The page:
I clued Beth into the awesomeness that was happening behind me which is exactly when it went from mildly annoying/amusing to downright hysterical.

Slightly chubby dudebro says to casual work acquaintance, "Ya know, I was sitting at my birthday dinner last week and there were like 15 of us and my wife and parents are there..." (Wait, YOU'RE married? You look 12.) "...And I stopped and I thought, 'This is really amazing.' So I said, 'I know you're all busy with your own wives and families and such but it's just really awesome that you could all be here to celebrate this with me.' I mean, now that I'm 30 (!!!!!!!!!) I've realized that it's not just about things, ya know? I mean, and this is just for me, I don't know how others feel about it, but it's about relationships." Beth and I stifled laughter. I was actually stifling hysterical laughter because oh my god everything about it. Dudebro was having a serious life revelation and it was that people and experiences are more important than things. But this MAY just be him. You guys...

We left our perch in the stands shortly after that, because, really, how are you going to top that? Life revelations of experience mattering as you sit at a private country club on a Monday afternoon watching golf. Sigh.

Beth walked around the rest of the day in mock dudebro voice saying, "Lisa! Ya know, it's not just about things. It's about, and this may just be me, relationships." So thank you, guy I've decided is a Duke alumn, for the laughs.

We made our way over to the putting range and watched that for a bit but Beth said, "Even I can do this shit. That's not interesting." Between the putting range and the clubhouse a staircase had been constructed and a walkway for players to use. Autograph seekers would stand holding pens and flags to have signed, reaching up to the staircase landing. I had no idea who any of these guys were by sight. If it had been a football player I'd have known. If it's a basketball player you just find the 6'8" guy and you know. I would have known a hockey player because of my obsession. Golfers? The only one I know by sight, besides Tiger and Phil, is David Toms and that's purely a function of his LSU ties. The rest of them just look like average guys. Maybe a little douchey because of the stereotypes in our brains associated with golf-wear but just all around average looking, kinda skinny, Oakley wearing dudes. I was glad Beth was unabashed in turning to whoever was nearby and asking, "Who is that?" The answers were: Stewart Cink and Ian Poulter. Not that that meant anything to either of us. (The name Cink was familiar but that's about it.)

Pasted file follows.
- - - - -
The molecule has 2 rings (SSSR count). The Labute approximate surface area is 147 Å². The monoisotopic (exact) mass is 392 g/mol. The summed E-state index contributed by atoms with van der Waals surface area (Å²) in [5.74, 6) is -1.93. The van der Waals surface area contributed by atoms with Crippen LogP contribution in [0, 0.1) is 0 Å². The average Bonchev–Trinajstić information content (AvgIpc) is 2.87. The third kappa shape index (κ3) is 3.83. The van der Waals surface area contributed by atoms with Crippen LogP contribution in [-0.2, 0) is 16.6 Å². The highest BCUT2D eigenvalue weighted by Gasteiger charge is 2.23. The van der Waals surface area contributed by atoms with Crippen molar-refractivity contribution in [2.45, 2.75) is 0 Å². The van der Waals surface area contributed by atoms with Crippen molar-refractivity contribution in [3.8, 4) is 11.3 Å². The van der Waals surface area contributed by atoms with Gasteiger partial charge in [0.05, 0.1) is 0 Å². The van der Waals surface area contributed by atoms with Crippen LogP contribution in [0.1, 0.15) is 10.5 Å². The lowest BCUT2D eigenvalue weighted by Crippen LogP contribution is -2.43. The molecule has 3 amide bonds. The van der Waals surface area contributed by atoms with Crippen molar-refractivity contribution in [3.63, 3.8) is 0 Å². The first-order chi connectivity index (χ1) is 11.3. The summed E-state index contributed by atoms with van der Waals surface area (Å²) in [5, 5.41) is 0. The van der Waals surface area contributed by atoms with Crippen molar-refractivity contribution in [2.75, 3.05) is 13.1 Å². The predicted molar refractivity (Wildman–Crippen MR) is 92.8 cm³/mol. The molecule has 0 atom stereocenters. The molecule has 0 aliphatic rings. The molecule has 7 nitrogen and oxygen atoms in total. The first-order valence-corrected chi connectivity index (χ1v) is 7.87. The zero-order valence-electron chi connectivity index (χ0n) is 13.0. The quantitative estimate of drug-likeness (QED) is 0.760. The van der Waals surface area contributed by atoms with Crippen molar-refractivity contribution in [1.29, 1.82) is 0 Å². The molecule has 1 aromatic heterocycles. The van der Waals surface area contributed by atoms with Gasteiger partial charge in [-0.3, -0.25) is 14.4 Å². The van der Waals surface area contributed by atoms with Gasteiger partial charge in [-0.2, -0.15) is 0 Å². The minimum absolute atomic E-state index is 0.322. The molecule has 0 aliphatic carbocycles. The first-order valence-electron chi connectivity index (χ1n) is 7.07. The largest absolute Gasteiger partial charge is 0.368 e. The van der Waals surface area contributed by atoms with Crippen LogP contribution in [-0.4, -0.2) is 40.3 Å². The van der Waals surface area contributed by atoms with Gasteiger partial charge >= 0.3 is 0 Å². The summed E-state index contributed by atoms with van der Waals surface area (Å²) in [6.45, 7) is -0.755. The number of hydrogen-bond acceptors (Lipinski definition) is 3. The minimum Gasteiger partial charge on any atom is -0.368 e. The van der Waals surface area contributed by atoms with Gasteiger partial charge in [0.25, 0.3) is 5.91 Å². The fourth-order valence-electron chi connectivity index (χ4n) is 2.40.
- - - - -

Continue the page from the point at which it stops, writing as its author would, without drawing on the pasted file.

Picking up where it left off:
We then walked over to the driving range where there were plaques announcing each player's name, which was far more user friendly. Hahn, Harrington, and Reavie along with Love III were there. We stopped and watching Padraig Harrington, as I'm always partial to a good Irishman, and I had a passing familiarity with who he is. We watched him take practice with some sort of middle distance club, not down the range but sort of shooting off to the side of it, while holding a soft soccer ball between his elbows. Some sort of form exercise I'm guessing? I find all this incredibly fascinating. I doubt it even registered for Beth. We then watched Hahn take shots and we marveled at our complete and utter inability to track where the hell the ball went once it left his driver. You'd hear that "thwack" sound as it left but we could never, despite our best efforts, see where the hell it landed. It became a frustrating game, amid our people watching/eavesdropping.

I began to have an appreciation for the playing of golf. "Wait, you come out here, drink some beers on this gorgeous course, chase the ball around, then go to the clubhouse and drink a bit more while watching TV in wingback chairs? No wonder dudes do this."

Also, as Beth and I sat there with the sun on our backs, on a gorgeous SF day, her playing hooky, me further avoiding all of life's responsibilities, in what was essentially a giant park, I finally got this whole golf as spectator sport thing. "Oh. This isn't a terribly awful way to spend a day, is it?"

I felt pretty lucky to have been invited along.

No comments:

Post a Comment